Most other Virginia universities have their students living in off-campus apartments and housing after their freshman year. At Christopher Newport University, President Paul Trible has created a unique experience where most students live on campus their first three years and have the option to live off campus their fourth year.
When you have a student population of over 5,000 people and require 3/4ths to live on campus, you begin to have a housing heavy campus layout. Since CNU housing is cost efficient (ranked fifth in the country by Niche), more and more seniors are also choosing to stay on campus for their final year. This further increases the demand.
To meet the growing call for upperclassman housing, CNU is beginning the process of constructing a new residence hall on the corner of Warwick and Hiden Boulevard. This building will be called home by more than 200 seniors when it is finished.
According to the administration and their dealings with the city of Newport News, the new constructions will be built where the “CNU SunTrust building” now stands as well as the Hiden Boulevard Post Office. This move will not only ease the housing process but will increase parking, an issue at CNU like it is on every college campus.
A graphic of what the structure is expected to look like, via Glavé & Holmes Architecture, tells us that the residence hall will be of similar fashion and style to the Rappahannock River Residence Hall. If you are an incoming freshman this year, you can expect cranes, bulldozers, and cement trucks to start rolling through by February of 2018. These sights are something CNU students have gotten used to with the near constant improvements the school is undergoing.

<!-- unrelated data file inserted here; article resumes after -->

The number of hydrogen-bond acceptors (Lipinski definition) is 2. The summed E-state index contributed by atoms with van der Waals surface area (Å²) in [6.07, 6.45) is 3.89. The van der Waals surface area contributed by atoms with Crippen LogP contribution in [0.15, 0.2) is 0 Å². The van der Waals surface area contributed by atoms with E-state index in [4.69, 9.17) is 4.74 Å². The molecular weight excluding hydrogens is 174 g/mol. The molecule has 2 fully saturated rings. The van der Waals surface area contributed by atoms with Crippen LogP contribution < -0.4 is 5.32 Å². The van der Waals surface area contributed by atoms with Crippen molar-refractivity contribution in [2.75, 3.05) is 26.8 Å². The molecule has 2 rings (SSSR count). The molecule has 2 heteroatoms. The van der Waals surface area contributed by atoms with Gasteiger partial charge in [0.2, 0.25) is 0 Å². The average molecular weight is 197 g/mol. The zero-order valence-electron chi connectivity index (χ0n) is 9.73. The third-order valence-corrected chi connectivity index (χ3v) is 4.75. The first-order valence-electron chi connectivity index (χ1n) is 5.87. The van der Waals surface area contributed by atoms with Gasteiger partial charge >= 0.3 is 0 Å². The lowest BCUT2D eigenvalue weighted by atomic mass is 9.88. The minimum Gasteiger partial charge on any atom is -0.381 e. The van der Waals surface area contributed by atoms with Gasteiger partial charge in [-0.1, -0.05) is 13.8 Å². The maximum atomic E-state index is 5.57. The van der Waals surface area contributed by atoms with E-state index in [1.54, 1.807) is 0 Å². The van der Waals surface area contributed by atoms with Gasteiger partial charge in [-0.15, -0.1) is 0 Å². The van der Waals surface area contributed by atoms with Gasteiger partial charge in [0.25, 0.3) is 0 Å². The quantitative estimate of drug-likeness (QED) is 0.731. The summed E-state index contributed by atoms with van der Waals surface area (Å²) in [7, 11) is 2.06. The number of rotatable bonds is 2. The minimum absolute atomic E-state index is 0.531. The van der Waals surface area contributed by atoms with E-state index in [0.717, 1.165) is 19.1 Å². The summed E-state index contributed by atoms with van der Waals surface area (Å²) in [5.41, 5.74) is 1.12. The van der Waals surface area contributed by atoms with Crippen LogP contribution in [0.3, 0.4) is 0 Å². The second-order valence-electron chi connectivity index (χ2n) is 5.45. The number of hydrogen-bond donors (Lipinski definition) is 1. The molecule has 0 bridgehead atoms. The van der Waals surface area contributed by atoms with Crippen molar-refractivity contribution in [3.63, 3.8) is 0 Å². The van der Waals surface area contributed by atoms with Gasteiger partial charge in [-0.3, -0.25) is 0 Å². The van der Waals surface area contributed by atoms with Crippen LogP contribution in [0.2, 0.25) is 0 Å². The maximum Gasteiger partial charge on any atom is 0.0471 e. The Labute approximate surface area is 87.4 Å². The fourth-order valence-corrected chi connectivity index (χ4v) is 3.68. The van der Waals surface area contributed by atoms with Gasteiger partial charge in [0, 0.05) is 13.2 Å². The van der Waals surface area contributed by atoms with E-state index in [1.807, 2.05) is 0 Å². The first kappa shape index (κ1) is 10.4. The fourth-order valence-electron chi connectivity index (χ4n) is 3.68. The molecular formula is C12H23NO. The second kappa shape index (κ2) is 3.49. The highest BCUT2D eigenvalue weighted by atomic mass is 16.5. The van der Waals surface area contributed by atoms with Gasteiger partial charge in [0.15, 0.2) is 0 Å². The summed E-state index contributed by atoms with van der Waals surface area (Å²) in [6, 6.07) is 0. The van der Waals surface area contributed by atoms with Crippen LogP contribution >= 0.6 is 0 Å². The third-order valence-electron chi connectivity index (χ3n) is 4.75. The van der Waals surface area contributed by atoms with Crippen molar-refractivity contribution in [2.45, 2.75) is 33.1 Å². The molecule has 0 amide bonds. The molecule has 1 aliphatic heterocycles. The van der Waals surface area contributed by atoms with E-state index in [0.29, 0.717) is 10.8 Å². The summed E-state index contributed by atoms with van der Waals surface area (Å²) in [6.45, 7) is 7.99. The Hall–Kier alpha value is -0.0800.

The new “Shenandoah Hall” and extra parking will cost the school $47.3 million by the school’s estimates. This is more than the $42.6 million spent by the school to build Rappahannock River Hall it is modeled after. In all, construction is expected to last 18 months, just in time for the class of 2020 to move in for their senior year.
John McAndrew graduated from CNU this last spring and lived off campus his senior year. The 2017 graduate had this to say about his experience renting a house: “Living off campus is a cheaper and more realistic experience than a dorm could ever be. You pay rent and utilities while being responsible for fixing and repairing your home. Overall, living off campus taught me a lot about what life outside of college would be like.”
Some students wish not to deal with the stress of paying rent, minding their utilities, or even mowing their lawn. It is reasonable to not want these issues interfering with your final two semesters at CNU as you search for a job or internship and finish up your studies. Living on campus saves you time going to class, going to get food, going to the library, and going to all the extra-curricular activities that CNU students involve themselves in. Having talked to President Trible, he believes that having more students on campus leads to a more vibrant feel around campus as students are buzzing from here to there or simply sitting and enjoying the sunny weather Newport News has to offer. Typically, colleges find that students who live on campus are more likely do excel in their studies as well. This is information that the school takes into account when preparing to spend millions of dollars in improving the on-campus living experience.